When you think about it, those we love do dwell within us. They are an intimate and intricate part of who we are. They are always in our hearts that are filled with love for them expressed in our concern, goodness, gratitude, humility, sacrifices, mercy, and generosity. In this Gospel passage Jesus expressed what was going to happen when He died and rose from the dead. Our inheritance from Him is the gift of Himself, the Father, and Holy Spirit dwelling within us. How does this inheritance affect our lives? The more we “use” our inheritance from Jesus, the more we recognize the gift of peace that He also promises in today’s Gospel: “Peace I leave with you; my peace I give to you.” This is the peace we long for as individuals, families, communities, nations, and worldwide. Human efforts have helped us to defeat the countless powers that seek to separate us from God and one another (just ask a faith-filled veteran). Yet still, in all too many places around the world, there is violence, injustice, destruction and the abuse and taking of human life.
So, what is this peace Jesus is leaving us? It is the peace that comes from truly believing that He knows us as we are at each moment of our lives and is with us in all we say, do and think each day. This thought is expressed so clearly at the beginning of each of the four Eucharistic Prayers (for Various Occasions): “You are indeed Holy and to be glorified, O God, Who love the human race and Who always walk with us on the journey of life. Blessed indeed is Your Son, present in our midst when we are gathered by His Love, and when, as once for the disciples, so now for us, He opens the Scriptures and breaks the bread.” Obviously we need to accept His invitation to be renewed by our inheritance from Him through our heartfelt participation in the Mass every week. Jesus never tires of inviting us to open our eyes to His Love for us and His Presence to us. It is Jesus and our inheritance from Him, which is Jesus Himself, that lifts us beyond the confusion, challenges, and obstacles we face as individuals, families, communities, and nations. Only a nation under God can be one nation. It takes God to not only take away the confusion…but also to enlighten us with the truth of who we truly are and what we are ultimately capable of in the best sense possible.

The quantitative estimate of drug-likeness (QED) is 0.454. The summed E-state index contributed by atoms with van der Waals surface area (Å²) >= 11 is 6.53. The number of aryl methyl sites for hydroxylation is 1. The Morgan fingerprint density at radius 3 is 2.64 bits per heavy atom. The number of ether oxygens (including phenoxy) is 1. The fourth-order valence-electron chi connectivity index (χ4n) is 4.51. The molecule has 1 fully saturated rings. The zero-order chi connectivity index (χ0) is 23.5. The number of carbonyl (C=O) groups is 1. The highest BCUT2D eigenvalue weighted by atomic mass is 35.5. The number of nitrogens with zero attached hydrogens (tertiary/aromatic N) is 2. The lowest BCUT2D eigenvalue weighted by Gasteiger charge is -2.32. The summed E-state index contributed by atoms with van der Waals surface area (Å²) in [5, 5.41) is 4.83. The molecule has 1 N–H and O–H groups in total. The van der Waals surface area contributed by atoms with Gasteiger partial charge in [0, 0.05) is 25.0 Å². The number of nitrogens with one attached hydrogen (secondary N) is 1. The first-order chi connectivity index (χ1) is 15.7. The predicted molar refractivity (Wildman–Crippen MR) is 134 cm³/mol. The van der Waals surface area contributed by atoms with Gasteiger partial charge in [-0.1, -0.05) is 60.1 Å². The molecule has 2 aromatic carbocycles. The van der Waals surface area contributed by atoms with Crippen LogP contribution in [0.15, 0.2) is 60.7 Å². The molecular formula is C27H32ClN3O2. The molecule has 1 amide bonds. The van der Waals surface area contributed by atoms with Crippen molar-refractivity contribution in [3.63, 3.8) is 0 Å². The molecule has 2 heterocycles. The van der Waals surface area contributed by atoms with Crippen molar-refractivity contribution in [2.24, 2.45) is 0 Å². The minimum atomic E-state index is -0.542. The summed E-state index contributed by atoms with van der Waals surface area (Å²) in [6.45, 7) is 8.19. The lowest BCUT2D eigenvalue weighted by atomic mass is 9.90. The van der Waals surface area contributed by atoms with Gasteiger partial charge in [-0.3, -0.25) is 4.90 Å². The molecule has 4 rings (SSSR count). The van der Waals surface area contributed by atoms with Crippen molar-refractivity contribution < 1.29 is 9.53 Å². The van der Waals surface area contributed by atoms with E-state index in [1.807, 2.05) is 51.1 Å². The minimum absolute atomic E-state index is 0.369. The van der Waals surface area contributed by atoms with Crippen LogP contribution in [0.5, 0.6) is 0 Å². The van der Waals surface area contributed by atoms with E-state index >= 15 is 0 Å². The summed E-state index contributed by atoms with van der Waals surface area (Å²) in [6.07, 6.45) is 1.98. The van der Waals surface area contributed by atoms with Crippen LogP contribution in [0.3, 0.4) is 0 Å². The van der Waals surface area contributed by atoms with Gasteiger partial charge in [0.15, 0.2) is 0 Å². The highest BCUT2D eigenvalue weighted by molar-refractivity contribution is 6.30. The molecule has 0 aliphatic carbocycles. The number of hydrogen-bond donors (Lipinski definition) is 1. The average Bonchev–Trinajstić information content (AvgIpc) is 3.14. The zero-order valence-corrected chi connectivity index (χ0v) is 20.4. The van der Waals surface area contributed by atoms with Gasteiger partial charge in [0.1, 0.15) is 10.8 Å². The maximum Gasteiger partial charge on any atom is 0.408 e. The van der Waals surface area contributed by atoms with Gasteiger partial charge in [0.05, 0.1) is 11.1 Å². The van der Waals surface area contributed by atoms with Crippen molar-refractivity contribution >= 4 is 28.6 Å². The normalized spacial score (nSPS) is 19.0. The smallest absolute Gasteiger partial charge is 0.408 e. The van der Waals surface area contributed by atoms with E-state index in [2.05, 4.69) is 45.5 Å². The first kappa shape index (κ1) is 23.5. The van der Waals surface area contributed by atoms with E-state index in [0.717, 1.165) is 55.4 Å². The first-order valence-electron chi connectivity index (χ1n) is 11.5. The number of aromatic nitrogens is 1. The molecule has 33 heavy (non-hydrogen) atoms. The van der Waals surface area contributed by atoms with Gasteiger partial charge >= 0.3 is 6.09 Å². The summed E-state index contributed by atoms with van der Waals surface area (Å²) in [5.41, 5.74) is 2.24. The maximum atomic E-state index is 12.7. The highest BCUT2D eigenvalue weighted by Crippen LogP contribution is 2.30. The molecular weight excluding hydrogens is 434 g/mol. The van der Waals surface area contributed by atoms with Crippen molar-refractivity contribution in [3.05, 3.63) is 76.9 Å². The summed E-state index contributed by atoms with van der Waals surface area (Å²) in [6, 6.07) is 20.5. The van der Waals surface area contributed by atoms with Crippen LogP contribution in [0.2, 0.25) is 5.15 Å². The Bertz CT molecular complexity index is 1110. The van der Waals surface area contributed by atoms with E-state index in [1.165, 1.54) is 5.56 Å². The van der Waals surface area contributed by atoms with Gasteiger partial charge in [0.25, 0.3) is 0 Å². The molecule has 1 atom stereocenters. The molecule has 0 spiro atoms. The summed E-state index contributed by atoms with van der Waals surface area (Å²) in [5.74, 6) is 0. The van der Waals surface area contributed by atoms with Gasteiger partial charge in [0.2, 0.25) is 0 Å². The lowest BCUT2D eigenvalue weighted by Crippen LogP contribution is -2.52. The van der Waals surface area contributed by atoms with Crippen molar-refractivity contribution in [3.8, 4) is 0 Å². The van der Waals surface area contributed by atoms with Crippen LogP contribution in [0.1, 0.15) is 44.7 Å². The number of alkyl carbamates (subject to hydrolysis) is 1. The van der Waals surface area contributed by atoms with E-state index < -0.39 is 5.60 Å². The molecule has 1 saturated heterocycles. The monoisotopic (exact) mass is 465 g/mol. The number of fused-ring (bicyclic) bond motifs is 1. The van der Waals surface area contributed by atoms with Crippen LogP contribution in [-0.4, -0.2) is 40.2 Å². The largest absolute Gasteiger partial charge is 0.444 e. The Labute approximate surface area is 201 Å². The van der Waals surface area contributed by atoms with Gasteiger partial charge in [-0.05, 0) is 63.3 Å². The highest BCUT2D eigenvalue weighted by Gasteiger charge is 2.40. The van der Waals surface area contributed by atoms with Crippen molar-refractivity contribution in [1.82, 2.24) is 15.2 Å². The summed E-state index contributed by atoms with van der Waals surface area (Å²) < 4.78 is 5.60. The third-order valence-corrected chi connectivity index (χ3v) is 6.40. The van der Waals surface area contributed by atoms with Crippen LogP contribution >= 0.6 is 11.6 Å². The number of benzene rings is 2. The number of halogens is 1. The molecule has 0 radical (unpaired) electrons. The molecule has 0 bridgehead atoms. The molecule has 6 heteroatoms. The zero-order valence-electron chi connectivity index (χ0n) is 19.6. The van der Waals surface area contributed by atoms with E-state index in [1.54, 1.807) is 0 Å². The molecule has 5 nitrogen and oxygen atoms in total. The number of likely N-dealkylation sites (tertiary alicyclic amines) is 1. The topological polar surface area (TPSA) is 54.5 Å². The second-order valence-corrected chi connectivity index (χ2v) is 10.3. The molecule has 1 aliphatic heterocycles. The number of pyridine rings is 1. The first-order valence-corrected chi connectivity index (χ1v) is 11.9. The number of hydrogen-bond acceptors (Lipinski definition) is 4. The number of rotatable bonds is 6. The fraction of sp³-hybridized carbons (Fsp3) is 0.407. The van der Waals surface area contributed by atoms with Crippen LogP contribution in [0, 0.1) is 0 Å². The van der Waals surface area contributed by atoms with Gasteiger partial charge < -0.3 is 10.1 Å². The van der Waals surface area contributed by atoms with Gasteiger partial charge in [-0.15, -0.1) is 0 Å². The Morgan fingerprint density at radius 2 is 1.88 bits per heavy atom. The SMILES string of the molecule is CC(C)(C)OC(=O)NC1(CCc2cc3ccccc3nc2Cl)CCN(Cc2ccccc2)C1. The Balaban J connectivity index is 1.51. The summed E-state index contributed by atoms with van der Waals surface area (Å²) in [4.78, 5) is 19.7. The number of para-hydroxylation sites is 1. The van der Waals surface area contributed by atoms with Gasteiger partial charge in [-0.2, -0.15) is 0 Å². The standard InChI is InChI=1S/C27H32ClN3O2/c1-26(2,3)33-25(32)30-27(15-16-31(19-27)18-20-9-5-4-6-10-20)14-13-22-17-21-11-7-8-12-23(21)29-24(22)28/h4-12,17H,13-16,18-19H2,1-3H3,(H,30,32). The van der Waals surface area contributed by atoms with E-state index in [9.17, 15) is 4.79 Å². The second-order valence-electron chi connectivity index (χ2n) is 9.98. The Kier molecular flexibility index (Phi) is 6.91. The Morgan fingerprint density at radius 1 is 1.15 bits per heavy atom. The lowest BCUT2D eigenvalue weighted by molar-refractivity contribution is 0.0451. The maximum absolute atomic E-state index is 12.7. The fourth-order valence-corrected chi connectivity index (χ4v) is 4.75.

Those who are an intimate part of our lives dwell in our minds and hearts. They color the way we live our lives every day. When they are sick and suffering they are in the forefront of our thoughts and concerns. Their burdens become our burden. When they are celebrating achievements or special events, we are joyful with them and for them. When they are confused we look to help work out their problems and concerns and at the same time assure them of our love. It is exactly this kind of presence that Jesus promises to us in today’s Gospel when He promises to bring the Father and dwell within us. Are we aware of this presence? Do we want this presence?
During the Easter Season almost every day the first reading at Mass has been from the Acts of the Apostles. This book of the Bible is the account of the first generation of the Church after Jesus rose and ascended into heaven. They faced many challenges among themselves and from outside forces. What is very clear as we read from the Acts of the Apostles is that all who came to believe in Jesus knew that He was dwelling within them and they were dwelling within Him. One very clear example is from Acts 5:17-29:
“Then the high priest rose up and all his companions, that is, the party of the Sadducees, and, filled with jealousy, laid hands upon the apostles and put them in the public jail. But during the night, the angel of the Lord opened the doors of the prison, led them out, and said, ‘Go and take your place in the temple area, and tell the people everything about this life.’ When they heard this, they went to the temple early in the morning and taught. When the high priest and his companions arrived, they convened the Sanhedrin, the full senate of the Israelites, and sent to the jail to have them brought in. But the court officers who went did not find them in the prison, so they came back and reported, ‘We found the jail securely locked and the guards stationed outside the doors, but when we opened them, we found no one inside.’ When they heard this report, the captain of the temple guard and the chief priests were at a loss about them, as to what this would come to. Then someone came in and reported to them, ‘The men whom you put in prison are in the temple area and are teaching the people.’ Then the captain and the court officers went and brought them in, but without force, because they were afraid of being stoned by the people. When they had brought them in and made them stand before the Sanhedrin, the high priest questioned them, ‘We gave you strict orders [did we not?] to stop teaching in that name. Yet you have filled Jerusalem with your teaching and want to bring this man’s blood upon us.’ But Peter and the apostles said in reply, ‘We must obey God rather than men.’